By Michael Lewis

FrontRowSoccer.com Editor

Never has the U.S. men’s national team celebrated a World Cup qualifying defeat like this.

Despite dropping a 2-0 decision to Costa Rica, the USA qualified for the World Cup for the first time since the 2014 competition, at Estadio Nacional in San Jose, Costa Rica on Wednesday night.

Due  to a superior goal differential – +13 to +3 – over the hosts, the U.S. would have needed to have lost by six goals to deny their qualification to Qatar.

The Americans booked a spot in the World Cup for the eighth time in their last nine attempts since 1990. They also put the ghosts of 2017 behind them. Five years ago, the USA failed to qualify f or the 2018 World Cup in Russia when its lost at Trinidad & Tobago, 2-1.

The win ensured the USA with a third-place finish in the Concacaf Octagonal. The top three teams receive automatic qualification to Qatar, while the fourth-place side, Costa Rica, will meet New Zealand in an intercontinental playoff against Oceania champion New Zealand in the Middle East country on either June 13 or 14.

The visitors have never won a WCQ in Costa Rica, as they are winless in 11 matches (0-10-1).

“It’s amazing what this group of guys have been able to do this last seven months and really seen the team grow,” USMNT head Gregg Berhalter told Paramout+. “And this is a great accomplishment and we’re looking forward to the World Cup.”

Veteran defender DeAndre Yedlin, who played the full 90 minutes in that loss in Trinidad, put Wednesday’s match into context.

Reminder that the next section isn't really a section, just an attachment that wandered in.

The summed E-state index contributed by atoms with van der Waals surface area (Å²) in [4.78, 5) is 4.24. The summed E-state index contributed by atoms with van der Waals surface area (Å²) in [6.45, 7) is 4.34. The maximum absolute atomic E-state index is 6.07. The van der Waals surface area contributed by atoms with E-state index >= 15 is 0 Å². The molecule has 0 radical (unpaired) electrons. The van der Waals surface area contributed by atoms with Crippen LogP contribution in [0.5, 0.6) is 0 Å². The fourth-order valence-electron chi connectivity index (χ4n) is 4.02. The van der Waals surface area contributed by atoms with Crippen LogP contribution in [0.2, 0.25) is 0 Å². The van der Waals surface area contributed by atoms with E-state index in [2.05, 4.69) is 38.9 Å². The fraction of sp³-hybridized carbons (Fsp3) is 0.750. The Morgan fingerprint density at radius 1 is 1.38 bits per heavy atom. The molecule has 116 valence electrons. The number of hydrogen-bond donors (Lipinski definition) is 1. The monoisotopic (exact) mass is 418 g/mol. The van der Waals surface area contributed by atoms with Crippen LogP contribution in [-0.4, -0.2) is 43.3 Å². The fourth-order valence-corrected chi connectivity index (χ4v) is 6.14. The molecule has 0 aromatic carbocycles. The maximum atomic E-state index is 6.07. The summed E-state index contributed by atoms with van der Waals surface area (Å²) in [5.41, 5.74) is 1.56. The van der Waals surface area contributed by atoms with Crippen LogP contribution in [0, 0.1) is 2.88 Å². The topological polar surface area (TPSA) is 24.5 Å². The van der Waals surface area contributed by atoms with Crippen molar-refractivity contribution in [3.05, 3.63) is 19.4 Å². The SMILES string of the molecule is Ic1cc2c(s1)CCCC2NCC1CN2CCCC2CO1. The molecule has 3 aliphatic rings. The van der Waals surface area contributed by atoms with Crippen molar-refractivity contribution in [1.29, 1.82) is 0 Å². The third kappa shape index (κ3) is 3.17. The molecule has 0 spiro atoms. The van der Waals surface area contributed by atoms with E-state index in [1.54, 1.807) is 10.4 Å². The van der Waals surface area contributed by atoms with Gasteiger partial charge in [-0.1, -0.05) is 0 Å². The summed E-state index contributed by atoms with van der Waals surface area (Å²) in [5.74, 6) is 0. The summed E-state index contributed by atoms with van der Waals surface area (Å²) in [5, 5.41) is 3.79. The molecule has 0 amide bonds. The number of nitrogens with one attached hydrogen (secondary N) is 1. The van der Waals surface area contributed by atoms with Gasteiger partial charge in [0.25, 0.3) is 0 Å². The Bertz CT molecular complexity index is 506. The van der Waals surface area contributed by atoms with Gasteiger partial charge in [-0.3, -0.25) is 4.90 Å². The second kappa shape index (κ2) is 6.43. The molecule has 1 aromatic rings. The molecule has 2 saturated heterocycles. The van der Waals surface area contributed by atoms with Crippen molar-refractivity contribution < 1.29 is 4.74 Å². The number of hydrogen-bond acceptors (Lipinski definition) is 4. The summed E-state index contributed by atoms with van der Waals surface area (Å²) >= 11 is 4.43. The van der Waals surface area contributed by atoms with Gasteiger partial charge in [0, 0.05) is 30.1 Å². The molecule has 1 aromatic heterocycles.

“It’s not the way we want to end the night, but it’s it’s about the journey,” he said. “This obviously was a small step, a little slip up in the journey by the end of the day we achieved what we want to achieve. And that’s to qualify for the World Cup. So I’m just so happy for this whole group, for the federation, for the country.

“I spoke to the guys before the game and I just thanked them for giving me a chance to redeem myself and giving the country a chance to redeem itself, giving the federation a chance to redeem itself because obviously, we slipped up four years ago and now we’re at a point where we qualify for the World Cup.”

Asked about the maturation of the team from when qualifying started in September until now, Berhalter replied, “It’s hard to describe really how quickly the group learned what these games are about what what what qualifying in Concacaf really is. And then the next man up mentality. The guys didn’t skip a beat. Whoever’s available just came in and did their jobs. It’s a really special thing. It’s a good group of guys.”

Berhalter became the first USMNT player and coach to qualify for a World Cup.

“I don’t think that’s sunk in yet,” he said. “Just being at the World Cup as a player is one of the most special things you can do. You think about the world stage and the gains and the impact the games have and how the nation’s behind you. It’s really a beautiful thing. And now to be doing it as a as a coach with this group of players is something special.”